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Hydrology and Earth System Sciences An interactive open-access journal of the European Geosciences Union
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Preprints
https://doi.org/10.5194/hess-2020-176
© Author(s) 2020. This work is distributed under
the Creative Commons Attribution 4.0 License.
https://doi.org/10.5194/hess-2020-176
© Author(s) 2020. This work is distributed under
the Creative Commons Attribution 4.0 License.

Submitted as: research article 28 Apr 2020

Submitted as: research article | 28 Apr 2020

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This preprint is currently under review for the journal HESS.

Behind the scenes of streamflow model performance

Laurène J. E. Bouaziz1,2, Guillaume Thirel3, Tanja de Boer-Euser1, Lieke A. Melsen4, Joost Buitink4, Claudia C. Brauer4, Jan De Niel5, Sotirios Moustakas5, Patrick Willems5,9, Benjamin Grelier6, Gilles Drogue6, Fabrizio Fenicia7, Jiri Nossent8,9, Fernando Pereira8, Eric Sprokkereef10, Jasper Stam10, Benjamin J. Dewals11, Albrecht H. Weerts2,4, Hubert H. G. Savenije1, and Markus Hrachowitz1 Laurène J. E. Bouaziz et al.
  • 1Department of Water Management, Faculty of Civil Engineering and Geosciences, Delft University of Technology, P.O. Box 5048, NL-2600 GA Delft, The Netherlands
  • 2Department Catchment and Urban Hydrology, Deltares, Boussinesqweg 1, 2629 HV Delft, The Netherlands
  • 3Université Paris-Saclay, INRAE, UR HYCAR, 92160, Antony, France
  • 4Hydrology and Quantitative Water Management Group, Wageningen University and Research, P.O. Box 47, 6700 AA Wageningen, The Netherlands
  • 5Hydraulics division, Department of Civil Engineering, KU Leuven, Kasteelpark Arenberg 40, BE-3001 Leuven, Belgium
  • 6Université de Lorraine, LOTERR, F-57000 Metz, France
  • 7Eawag, Überlandstrasse 133, CH-8600 Dübendorf, Switzerland
  • 8Flanders Hydraulics Research, Berchemlei 115, B-2140 Antwerp, Belgium
  • 9Vrije Universiteit Brussel (VUB), Department of Hydrology and Hydraulic Engineering, Pleinlaan 2, 1050 Brussels, Belgium
  • 10Ministry of Infrastructure and Water Management, Zuiderwagenplein 2, 8224 AD Lelystad, The Netherlands
  • 11Hydraulics in Environmental and Civil Engineering (HECE), University of Liege, Allée de la Découverte 9, 4000 Liege Belgium

Abstract. Streamflow is often the only variable used to constrain hydrological models. In a previous international comparison study, eight research groups followed an identical protocol to calibrate a total of twelve hydrological models using observed streamflow of catchments within the Meuse basin. In the current study, we hypothesize that these twelve process-based models with similar streamflow performance have similar representations of internal states and fluxes. We test our hypothesis by comparing internal states and fluxes between models and we assess their plausibility using remotely-sensed products of evaporation, snow cover, soil moisture and total storage anomalies. Our results indicate that models with similar streamflow performance represent internal states and fluxes differently. Substantial dissimilarities between models are found for annual and seasonal evaporation and interception rates, the number of days per year with water stored as snow, the mean annual maximum snow storage and the size of the root-zone storage capacity. Relatively small root-zone storage capacities for several models lead to drying-out of the root-zone storage and significant reduction of evaporative fluxes each summer, which is not suggested by remotely-sensed estimates of evaporation and root-zone soil moisture. These differences in internal process representation imply that these models cannot all simultaneously be close to reality. Using remotely-sensed products, we could evaluate the plausibility of model representations only to some extent, as many of these internal variables remain unknown, highlighting the need for experimental research. We also encourage modelers to rely on multi-model and multi-parameter studies to reveal to decision-makers the uncertainties inherent to the heterogeneity of catchments and the lack of evaluation data.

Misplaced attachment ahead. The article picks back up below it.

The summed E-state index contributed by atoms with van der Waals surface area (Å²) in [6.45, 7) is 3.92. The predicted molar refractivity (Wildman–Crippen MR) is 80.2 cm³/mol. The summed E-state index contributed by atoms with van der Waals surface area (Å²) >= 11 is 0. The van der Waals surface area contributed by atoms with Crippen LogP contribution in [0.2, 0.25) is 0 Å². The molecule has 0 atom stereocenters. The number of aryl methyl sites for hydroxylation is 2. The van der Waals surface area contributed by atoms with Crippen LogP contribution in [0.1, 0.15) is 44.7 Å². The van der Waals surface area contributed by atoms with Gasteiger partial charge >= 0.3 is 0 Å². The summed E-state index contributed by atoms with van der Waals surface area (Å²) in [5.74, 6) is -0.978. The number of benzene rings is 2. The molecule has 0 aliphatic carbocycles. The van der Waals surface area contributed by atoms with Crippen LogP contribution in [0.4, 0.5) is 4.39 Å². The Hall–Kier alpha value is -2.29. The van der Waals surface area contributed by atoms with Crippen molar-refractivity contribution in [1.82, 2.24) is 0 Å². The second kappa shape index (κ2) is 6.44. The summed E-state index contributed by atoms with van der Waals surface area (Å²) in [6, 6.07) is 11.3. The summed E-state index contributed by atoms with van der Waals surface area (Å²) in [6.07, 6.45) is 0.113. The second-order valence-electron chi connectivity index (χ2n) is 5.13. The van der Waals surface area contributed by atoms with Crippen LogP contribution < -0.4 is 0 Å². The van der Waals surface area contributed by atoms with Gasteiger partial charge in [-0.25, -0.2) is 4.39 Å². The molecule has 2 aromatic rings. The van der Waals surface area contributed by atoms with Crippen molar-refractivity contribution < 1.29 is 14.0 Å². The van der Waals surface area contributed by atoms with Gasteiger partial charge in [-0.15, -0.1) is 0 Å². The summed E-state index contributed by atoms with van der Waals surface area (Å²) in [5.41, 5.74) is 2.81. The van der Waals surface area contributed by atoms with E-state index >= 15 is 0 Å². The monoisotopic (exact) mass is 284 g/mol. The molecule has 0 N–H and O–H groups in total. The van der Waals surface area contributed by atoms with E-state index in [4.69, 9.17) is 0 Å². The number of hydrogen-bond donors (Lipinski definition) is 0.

Laurène J. E. Bouaziz et al.

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Short summary
We quantify the differences in internal states and fluxes of twelve process-based models with similar streamflow performance and assess their plausibility using remotely-sensed estimates of evaporation, snow cover, soil moisture and total storage anomalies. The dissimilarities in internal process representation imply that these models cannot all simultaneously be close to reality. Therefore, we invite modelers to evaluate their models using multiple variables and to rely on multi-model studies.
We quantify the differences in internal states and fluxes of twelve process-based models with...
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